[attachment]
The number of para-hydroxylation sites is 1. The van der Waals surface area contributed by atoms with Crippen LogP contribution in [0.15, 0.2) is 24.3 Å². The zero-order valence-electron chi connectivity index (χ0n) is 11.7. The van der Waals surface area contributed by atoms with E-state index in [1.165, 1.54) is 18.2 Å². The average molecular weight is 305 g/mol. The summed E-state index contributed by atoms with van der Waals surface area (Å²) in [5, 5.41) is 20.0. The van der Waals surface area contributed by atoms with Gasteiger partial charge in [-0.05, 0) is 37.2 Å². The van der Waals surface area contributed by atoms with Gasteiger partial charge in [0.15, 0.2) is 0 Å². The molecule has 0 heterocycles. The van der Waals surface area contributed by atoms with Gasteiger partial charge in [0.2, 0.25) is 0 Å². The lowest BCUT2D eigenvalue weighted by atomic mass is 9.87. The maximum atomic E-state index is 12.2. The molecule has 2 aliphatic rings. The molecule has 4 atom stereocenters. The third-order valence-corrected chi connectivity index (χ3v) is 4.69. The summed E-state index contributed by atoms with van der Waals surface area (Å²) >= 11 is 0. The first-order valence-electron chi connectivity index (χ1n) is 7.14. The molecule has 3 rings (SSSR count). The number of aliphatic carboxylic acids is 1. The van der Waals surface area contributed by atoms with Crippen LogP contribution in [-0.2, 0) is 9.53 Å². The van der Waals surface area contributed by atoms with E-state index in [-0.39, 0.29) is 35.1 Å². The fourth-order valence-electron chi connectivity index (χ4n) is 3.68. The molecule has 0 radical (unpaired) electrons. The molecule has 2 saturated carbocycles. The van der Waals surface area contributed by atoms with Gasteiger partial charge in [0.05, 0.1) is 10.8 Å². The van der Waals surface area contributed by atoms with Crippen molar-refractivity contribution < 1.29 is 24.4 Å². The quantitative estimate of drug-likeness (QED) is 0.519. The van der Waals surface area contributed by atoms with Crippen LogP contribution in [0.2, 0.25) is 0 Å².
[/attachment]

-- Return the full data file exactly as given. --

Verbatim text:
The number of para-hydroxylation sites is 1. The van der Waals surface area contributed by atoms with Crippen LogP contribution in [0.15, 0.2) is 24.3 Å². The zero-order valence-electron chi connectivity index (χ0n) is 11.7. The van der Waals surface area contributed by atoms with E-state index in [1.165, 1.54) is 18.2 Å². The average molecular weight is 305 g/mol. The summed E-state index contributed by atoms with van der Waals surface area (Å²) in [5, 5.41) is 20.0. The van der Waals surface area contributed by atoms with Gasteiger partial charge in [-0.05, 0) is 37.2 Å². The van der Waals surface area contributed by atoms with Gasteiger partial charge in [0.15, 0.2) is 0 Å². The molecule has 0 heterocycles. The van der Waals surface area contributed by atoms with Gasteiger partial charge in [0.2, 0.25) is 0 Å². The lowest BCUT2D eigenvalue weighted by atomic mass is 9.87. The maximum atomic E-state index is 12.2. The molecule has 2 aliphatic rings. The molecule has 4 atom stereocenters. The third-order valence-corrected chi connectivity index (χ3v) is 4.69. The summed E-state index contributed by atoms with van der Waals surface area (Å²) >= 11 is 0. The first-order valence-electron chi connectivity index (χ1n) is 7.14. The molecule has 3 rings (SSSR count). The number of aliphatic carboxylic acids is 1. The van der Waals surface area contributed by atoms with Crippen LogP contribution in [-0.2, 0) is 9.53 Å². The van der Waals surface area contributed by atoms with E-state index in [-0.39, 0.29) is 35.1 Å². The fourth-order valence-electron chi connectivity index (χ4n) is 3.68. The molecule has 0 radical (unpaired) electrons. The molecule has 2 saturated carbocycles. The van der Waals surface area contributed by atoms with Gasteiger partial charge in [0.05, 0.1) is 10.8 Å². The van der Waals surface area contributed by atoms with Crippen molar-refractivity contribution < 1.29 is 24.4 Å². The quantitative estimate of drug-likeness (QED) is 0.519. The van der Waals surface area contributed by atoms with Crippen LogP contribution in [0.2, 0.25) is 0 Å².